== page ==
Few things drive home just how quickly the cycle moves more than encountering a new development in a story you’d long forgotten, and that feels like ancient history…only in reality, that story began just 2 1/2 months ago. That story: the controversial tweets Steelers running back Rashard Mendenhall sent in the wake of Osama bin Laden’s death in early May. Mendenhall started by expressing disbelief that people could celebrate the death of another so heartily…but then, he went into 9/11 truther territory (“I just have a hard time believing a plane could take a skyscraper down demolition style”).
Unsurprisingly, those words had consequences for Mendenhall: namely, the loss of his endorsement deal with Champion. Anyone could have seen it coming: while Mendenhall had a right to voice his opinion, however bizarre it was, Champion decided he could “no longer…appropriately represent Champion,” and from our vantage point, it was hard to disagree.
That wasn’t the end of the story, however, and it brings us to the development we saw earlier this afternoon from CNBC’s Darren Rovell: Mendenhall is suing Champion, seeking over $1 million in damages. The suit purports to be about much more than money, however:
“This case involves the core question of whether an athlete employed as a celebrity endorser loses the right to express opinions simply because the company whose products he endorses might disagree with some (but not all) of those opinions.”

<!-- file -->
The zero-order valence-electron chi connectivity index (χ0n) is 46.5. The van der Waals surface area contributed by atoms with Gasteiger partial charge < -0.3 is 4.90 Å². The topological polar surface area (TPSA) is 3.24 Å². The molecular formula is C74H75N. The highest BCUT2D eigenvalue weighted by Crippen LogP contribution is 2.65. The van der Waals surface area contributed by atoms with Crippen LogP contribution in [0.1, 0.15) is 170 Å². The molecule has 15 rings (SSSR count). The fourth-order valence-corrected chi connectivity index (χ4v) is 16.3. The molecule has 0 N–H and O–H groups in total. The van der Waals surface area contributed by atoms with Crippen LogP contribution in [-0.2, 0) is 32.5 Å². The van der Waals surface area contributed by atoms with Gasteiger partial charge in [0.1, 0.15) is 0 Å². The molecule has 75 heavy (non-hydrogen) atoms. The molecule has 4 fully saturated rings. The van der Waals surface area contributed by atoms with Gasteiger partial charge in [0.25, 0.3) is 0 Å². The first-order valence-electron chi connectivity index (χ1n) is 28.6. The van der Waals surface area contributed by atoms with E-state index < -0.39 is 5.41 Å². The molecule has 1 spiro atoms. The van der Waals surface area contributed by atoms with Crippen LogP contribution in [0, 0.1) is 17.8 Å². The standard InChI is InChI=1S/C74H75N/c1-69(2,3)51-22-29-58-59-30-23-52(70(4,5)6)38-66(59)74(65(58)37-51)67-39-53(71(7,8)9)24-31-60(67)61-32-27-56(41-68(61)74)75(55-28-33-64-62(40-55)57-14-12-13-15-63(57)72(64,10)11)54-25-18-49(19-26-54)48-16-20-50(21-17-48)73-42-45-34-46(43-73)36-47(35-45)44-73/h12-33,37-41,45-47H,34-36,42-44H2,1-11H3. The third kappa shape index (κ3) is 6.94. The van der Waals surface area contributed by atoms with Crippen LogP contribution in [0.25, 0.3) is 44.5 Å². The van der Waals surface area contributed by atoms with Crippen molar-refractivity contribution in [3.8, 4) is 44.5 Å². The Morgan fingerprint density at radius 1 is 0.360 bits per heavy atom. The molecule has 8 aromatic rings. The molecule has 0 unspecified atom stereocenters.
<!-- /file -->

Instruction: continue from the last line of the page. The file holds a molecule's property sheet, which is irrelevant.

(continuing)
Couple problems here: one, Mendenhall wasn’t terminated “simply because” Champion disagreed with him. He was terminated because nearly every potential buyer of Champion products not only vehemently disagreed with Mendenhall, but actually found some of his views disturbing. Second, Mendenhall didn’t lose the right to express opinions, period – he lost the right to express certain incredibly inflammatory opinions while also holding a million-dollar endorsement deal. He didn’t get arrested, he got dropped by a brand. You sign on with a provate company for big bucks, you play by some different rules.
What Rovell wondered, though, is if Champion actually had the right to let go of Mendenhall, based on the terms of the deal. The contract did allow for circumstances under which the it could be dropped, including if Mendenhall…
“commits or is arrested for any crime or becomes involved in any situation or occurrence tending to bring Mendenhall into public disrepute, contempt, scandal or ridicule, or tending to shock, insult or offend the majority of the consuming public.”
Mendenhall’s tweets, as crazy as they were, certainly did not constitute a crime. We think Champion has something in the second part, though. We’d say Mendenhall brought himself into public disrepute, and we’d guess he offended more people than not. We think it was smart for Mendenhall to file this suit – hey, if he has any chance at all for vindication/recouping the lost money, he might as well give it a shot. But the terms of the deal specifying what Mendenhall could be terminated for really didn’t specify much at all – and therefore, we’d guess Champion has enough wiggle room here that they won’t give Mendenhall much of a chance.